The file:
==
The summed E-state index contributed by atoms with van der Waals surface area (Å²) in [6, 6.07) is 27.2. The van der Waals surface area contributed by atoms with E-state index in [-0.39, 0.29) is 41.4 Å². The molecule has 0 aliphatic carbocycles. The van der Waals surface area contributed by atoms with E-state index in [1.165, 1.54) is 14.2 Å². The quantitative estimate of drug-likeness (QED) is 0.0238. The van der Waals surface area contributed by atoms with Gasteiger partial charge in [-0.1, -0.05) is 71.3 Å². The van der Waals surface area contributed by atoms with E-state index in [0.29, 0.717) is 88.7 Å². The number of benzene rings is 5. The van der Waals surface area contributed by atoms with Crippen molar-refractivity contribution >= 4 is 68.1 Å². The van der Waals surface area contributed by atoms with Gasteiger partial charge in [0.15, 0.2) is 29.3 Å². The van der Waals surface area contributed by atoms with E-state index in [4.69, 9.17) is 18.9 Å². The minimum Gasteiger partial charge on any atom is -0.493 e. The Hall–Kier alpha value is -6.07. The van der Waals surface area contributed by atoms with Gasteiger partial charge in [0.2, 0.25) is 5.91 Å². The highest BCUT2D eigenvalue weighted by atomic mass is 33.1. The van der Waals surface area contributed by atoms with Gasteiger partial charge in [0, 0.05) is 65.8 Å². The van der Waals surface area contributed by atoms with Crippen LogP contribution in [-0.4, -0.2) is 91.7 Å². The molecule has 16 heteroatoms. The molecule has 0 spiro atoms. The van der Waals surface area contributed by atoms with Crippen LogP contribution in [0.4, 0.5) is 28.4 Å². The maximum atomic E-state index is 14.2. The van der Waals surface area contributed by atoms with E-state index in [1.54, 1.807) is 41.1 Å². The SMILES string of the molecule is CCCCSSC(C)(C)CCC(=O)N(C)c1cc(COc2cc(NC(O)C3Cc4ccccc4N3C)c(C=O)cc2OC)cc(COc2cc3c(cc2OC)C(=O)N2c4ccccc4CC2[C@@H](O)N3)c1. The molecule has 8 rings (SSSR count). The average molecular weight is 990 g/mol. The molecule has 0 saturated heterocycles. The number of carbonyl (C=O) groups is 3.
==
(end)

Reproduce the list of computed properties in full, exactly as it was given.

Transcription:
The summed E-state index contributed by atoms with van der Waals surface area (Å²) in [6, 6.07) is 27.2. The van der Waals surface area contributed by atoms with E-state index in [-0.39, 0.29) is 41.4 Å². The molecule has 0 aliphatic carbocycles. The van der Waals surface area contributed by atoms with E-state index in [1.165, 1.54) is 14.2 Å². The quantitative estimate of drug-likeness (QED) is 0.0238. The van der Waals surface area contributed by atoms with Gasteiger partial charge in [-0.1, -0.05) is 71.3 Å². The van der Waals surface area contributed by atoms with E-state index in [0.29, 0.717) is 88.7 Å². The number of benzene rings is 5. The van der Waals surface area contributed by atoms with Crippen molar-refractivity contribution >= 4 is 68.1 Å². The van der Waals surface area contributed by atoms with Gasteiger partial charge in [0.15, 0.2) is 29.3 Å². The van der Waals surface area contributed by atoms with E-state index in [4.69, 9.17) is 18.9 Å². The minimum Gasteiger partial charge on any atom is -0.493 e. The Hall–Kier alpha value is -6.07. The van der Waals surface area contributed by atoms with Gasteiger partial charge in [0.2, 0.25) is 5.91 Å². The highest BCUT2D eigenvalue weighted by atomic mass is 33.1. The van der Waals surface area contributed by atoms with Gasteiger partial charge in [0, 0.05) is 65.8 Å². The van der Waals surface area contributed by atoms with Crippen LogP contribution in [-0.4, -0.2) is 91.7 Å². The molecule has 16 heteroatoms. The molecule has 0 spiro atoms. The van der Waals surface area contributed by atoms with Crippen LogP contribution in [0.4, 0.5) is 28.4 Å². The maximum atomic E-state index is 14.2. The van der Waals surface area contributed by atoms with E-state index in [1.54, 1.807) is 41.1 Å². The SMILES string of the molecule is CCCCSSC(C)(C)CCC(=O)N(C)c1cc(COc2cc(NC(O)C3Cc4ccccc4N3C)c(C=O)cc2OC)cc(COc2cc3c(cc2OC)C(=O)N2c4ccccc4CC2[C@@H](O)N3)c1. The molecule has 8 rings (SSSR count). The average molecular weight is 990 g/mol. The molecule has 0 saturated heterocycles. The number of carbonyl (C=O) groups is 3.